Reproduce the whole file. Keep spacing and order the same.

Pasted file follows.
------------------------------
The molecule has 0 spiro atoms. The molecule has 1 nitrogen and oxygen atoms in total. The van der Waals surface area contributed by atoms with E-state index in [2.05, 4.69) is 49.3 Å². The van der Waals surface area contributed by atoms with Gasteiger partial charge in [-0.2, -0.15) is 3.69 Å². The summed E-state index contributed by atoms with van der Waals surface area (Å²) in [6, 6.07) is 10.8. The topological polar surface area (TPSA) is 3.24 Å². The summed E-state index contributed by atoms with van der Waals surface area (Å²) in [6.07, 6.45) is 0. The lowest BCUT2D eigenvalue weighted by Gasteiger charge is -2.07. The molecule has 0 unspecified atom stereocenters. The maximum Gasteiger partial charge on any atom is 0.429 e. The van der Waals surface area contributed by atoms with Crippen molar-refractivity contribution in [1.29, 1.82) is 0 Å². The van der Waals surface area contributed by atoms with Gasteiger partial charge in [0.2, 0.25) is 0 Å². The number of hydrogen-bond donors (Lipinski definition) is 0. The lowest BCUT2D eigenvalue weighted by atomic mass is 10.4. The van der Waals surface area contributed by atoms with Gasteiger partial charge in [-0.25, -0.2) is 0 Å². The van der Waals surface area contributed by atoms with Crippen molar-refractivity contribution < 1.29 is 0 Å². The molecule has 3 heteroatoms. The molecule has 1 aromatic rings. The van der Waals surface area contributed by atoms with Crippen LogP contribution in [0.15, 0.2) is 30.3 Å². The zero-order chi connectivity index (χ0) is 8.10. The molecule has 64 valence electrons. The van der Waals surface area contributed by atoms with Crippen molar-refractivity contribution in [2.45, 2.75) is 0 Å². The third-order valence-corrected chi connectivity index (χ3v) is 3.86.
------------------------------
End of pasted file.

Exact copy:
The molecule has 0 spiro atoms. The molecule has 1 nitrogen and oxygen atoms in total. The van der Waals surface area contributed by atoms with E-state index in [2.05, 4.69) is 49.3 Å². The van der Waals surface area contributed by atoms with Gasteiger partial charge in [-0.2, -0.15) is 3.69 Å². The summed E-state index contributed by atoms with van der Waals surface area (Å²) in [6, 6.07) is 10.8. The topological polar surface area (TPSA) is 3.24 Å². The summed E-state index contributed by atoms with van der Waals surface area (Å²) in [6.07, 6.45) is 0. The lowest BCUT2D eigenvalue weighted by Gasteiger charge is -2.07. The molecule has 0 unspecified atom stereocenters. The maximum Gasteiger partial charge on any atom is 0.429 e. The van der Waals surface area contributed by atoms with Crippen molar-refractivity contribution in [1.29, 1.82) is 0 Å². The van der Waals surface area contributed by atoms with Gasteiger partial charge in [0.2, 0.25) is 0 Å². The number of hydrogen-bond donors (Lipinski definition) is 0. The lowest BCUT2D eigenvalue weighted by atomic mass is 10.4. The van der Waals surface area contributed by atoms with Gasteiger partial charge in [-0.25, -0.2) is 0 Å². The van der Waals surface area contributed by atoms with Crippen molar-refractivity contribution < 1.29 is 0 Å². The molecule has 3 heteroatoms. The molecule has 1 aromatic rings. The van der Waals surface area contributed by atoms with Crippen LogP contribution in [0.15, 0.2) is 30.3 Å². The zero-order chi connectivity index (χ0) is 8.10. The molecule has 64 valence electrons. The van der Waals surface area contributed by atoms with Crippen molar-refractivity contribution in [2.45, 2.75) is 0 Å². The third-order valence-corrected chi connectivity index (χ3v) is 3.86.